(Planetary/Physical Annihilation): At the dawn of time, the Snarl unmade the creation of the planet and destroyed a whole pantheon of gods.
(close to Planetary/Species Extinction): A single epic-level necromantic spell seems to have caused the extinction of a large extended family. Since the victim is a dragon, and dragons don't breed much, this one spell killed a quarter of all the black dragons in the world.
During the battle of Azure City, Xykon slaughters all the paladins defending the throne room... only to watch them rise up and oppose him as spirits, led by the spirit of legendary paladin Soon, no less.
Not to mention that he led an Army of the Dead against Azure City in the first place. Undead Dragon and all.
Turns out the gladiatorial champion of the Empire of Blood, who is built up as some kind of insane monster who mercilessly slaughtered dozens of fighters and guards, was originally locked up for peeing on the sidewalk. And then it turns out that that's because he's none other than Thog.
Awesome but Impractical: Many of Nale's plans. His draft plan to kill Elan in Cliffport involved Sabine flying over carrying an anvil on a string. And Thog on rocket skates. Their final plan kept the rocket skates.
Back for the Dead: Julio Scoundrél sincerely hopes never to cross paths with Elan again for precisely this reason.
Badass Normal: Many characters who kick ass without any intrinsic magical ability. This includes Roy, Haley, Thog, Kazumi, Daigo and more. Belkar as well, despite the fact that as a ranger he could use spells. Theoretically. If he didn't have a Wisdom score normally reserved for lemmings.
Belkar has a habit of doing this with the heads of kobolds he killed, though he never keeps them for long.
Roy takes Xykon's crown and wears it on a string around his neck after "setting him back a bit". This turns out to be a problem when the residual evil on it causes Miko to try and smite him. Xykon takes it back in their next encounter.
Later, Gannji concocts a plan that requires his partner Enor to kill him, cut of his tail, and keep it so that Gannji can be resurrected later. He tells Enor:
Gannji: Tell the guards it's a trophy of your victory. They won't question it 'cause you're part ogre. They do stuff like that all the time.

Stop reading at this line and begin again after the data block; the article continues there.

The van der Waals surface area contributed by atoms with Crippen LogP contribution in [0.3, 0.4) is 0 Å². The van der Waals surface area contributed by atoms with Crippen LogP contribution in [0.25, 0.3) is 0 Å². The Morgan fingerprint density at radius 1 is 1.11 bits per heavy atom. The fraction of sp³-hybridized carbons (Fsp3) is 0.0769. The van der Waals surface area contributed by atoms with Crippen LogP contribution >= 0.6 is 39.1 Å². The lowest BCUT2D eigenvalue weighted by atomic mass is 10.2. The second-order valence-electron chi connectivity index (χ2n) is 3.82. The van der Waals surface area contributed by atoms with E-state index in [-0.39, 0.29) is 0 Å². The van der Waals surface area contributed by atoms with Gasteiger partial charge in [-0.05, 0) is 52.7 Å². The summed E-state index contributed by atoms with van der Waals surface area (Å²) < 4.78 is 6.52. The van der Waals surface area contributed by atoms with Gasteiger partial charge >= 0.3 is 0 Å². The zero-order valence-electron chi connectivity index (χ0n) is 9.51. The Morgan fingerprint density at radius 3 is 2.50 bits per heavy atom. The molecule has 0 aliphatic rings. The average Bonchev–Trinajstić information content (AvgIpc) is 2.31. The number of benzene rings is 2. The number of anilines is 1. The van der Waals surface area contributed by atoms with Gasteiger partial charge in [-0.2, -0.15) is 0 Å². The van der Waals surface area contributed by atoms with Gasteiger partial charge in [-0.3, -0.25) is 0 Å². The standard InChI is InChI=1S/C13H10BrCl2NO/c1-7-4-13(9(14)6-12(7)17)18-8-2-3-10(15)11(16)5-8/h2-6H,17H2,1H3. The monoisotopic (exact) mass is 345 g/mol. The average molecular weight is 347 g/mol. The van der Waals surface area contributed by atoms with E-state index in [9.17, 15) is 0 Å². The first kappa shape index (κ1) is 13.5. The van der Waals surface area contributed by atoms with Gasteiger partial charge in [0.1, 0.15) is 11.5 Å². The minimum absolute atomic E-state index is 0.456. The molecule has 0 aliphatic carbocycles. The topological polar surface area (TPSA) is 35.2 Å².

Durkon is too level-headed to really go "berserk", but showing disrespect or making fun of godly worship (like by worshipping a hand puppet, or converting to Thor on the spot when convenient) and he will threaten you with violence, and even had to be physically restrained in some cases.
Better to Die Than Be Killed: Destroying the gates, which are the only things holding back the Snarl, is considered better than allowing their power to fall into evil hands. The implication being that the world would be better off destroyed and remade than falling into the hands of the forces of darkness with the focused power of the Snarl at their disposal. Either that, or a gate would grant great power to anyone willing and able to harness it, especially an Evil person, but a destroyed gate could simply be remade somehow.
Xykon is the human-scale bad guy and the one really driving the main story, but the most powerful evil presence in the comic is the Snarl, hands down. Though Blackwing's vision of the inside of the rift shows that things may be a little more complicated...
The IFCC is somewhere above Xykon and below the Snarl.
Big "Never!": Vaarsuvius when asked to renounce his/her chosen god, and then repeats it when a bribe is insufficient.
Black Comedy: Since the comic has an overall humorous tone, the various atrocities committed by Belkar, Xykon, Nale, Tarquin/The Empire of Blood, and other villains tend to be depicted this way, including some jokes in these scenes, but not downplaying the cruelty being displayed.
Black Dude Dies First: Roy is the first main character to actually die. He got ressurected though, even if it did take 206strips before Durkon could start casting Resurrection.
Blood Oath: Eugene Greenhilt swearing one against Xykon on a drunken night, for the murder of his mentor Fyron Pucebuckle, is what start the whole vendetta against the lich sorcerer, and pretty much motivate Roy to found the Order of the Stick. The rest is history. It is also what keeps Eugene from being admitted into the Afterlife (though not Roy, because Roy's death occured while trying to fulfill that oath).